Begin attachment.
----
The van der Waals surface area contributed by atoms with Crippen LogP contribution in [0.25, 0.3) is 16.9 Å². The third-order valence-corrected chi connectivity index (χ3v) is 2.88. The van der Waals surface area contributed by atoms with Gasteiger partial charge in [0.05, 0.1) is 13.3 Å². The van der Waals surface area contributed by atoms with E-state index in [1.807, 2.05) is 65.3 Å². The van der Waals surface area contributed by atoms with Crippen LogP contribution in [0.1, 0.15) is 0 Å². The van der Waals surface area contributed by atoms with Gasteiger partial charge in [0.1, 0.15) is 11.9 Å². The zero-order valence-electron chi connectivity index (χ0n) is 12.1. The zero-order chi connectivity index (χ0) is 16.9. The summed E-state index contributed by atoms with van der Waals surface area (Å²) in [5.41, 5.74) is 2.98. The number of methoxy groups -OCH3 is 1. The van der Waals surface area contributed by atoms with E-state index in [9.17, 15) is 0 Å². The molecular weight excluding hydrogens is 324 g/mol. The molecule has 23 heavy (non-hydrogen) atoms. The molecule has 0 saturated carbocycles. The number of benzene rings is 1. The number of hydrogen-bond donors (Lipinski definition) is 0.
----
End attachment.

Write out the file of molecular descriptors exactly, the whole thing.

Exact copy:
The van der Waals surface area contributed by atoms with Crippen LogP contribution in [0.25, 0.3) is 16.9 Å². The third-order valence-corrected chi connectivity index (χ3v) is 2.88. The van der Waals surface area contributed by atoms with Gasteiger partial charge in [0.05, 0.1) is 13.3 Å². The van der Waals surface area contributed by atoms with E-state index in [1.807, 2.05) is 65.3 Å². The van der Waals surface area contributed by atoms with Crippen LogP contribution in [0.1, 0.15) is 0 Å². The van der Waals surface area contributed by atoms with Gasteiger partial charge in [0.1, 0.15) is 11.9 Å². The zero-order valence-electron chi connectivity index (χ0n) is 12.1. The zero-order chi connectivity index (χ0) is 16.9. The summed E-state index contributed by atoms with van der Waals surface area (Å²) in [5.41, 5.74) is 2.98. The number of methoxy groups -OCH3 is 1. The van der Waals surface area contributed by atoms with E-state index in [9.17, 15) is 0 Å². The molecular weight excluding hydrogens is 324 g/mol. The molecule has 23 heavy (non-hydrogen) atoms. The molecule has 0 saturated carbocycles. The number of benzene rings is 1. The number of hydrogen-bond donors (Lipinski definition) is 0.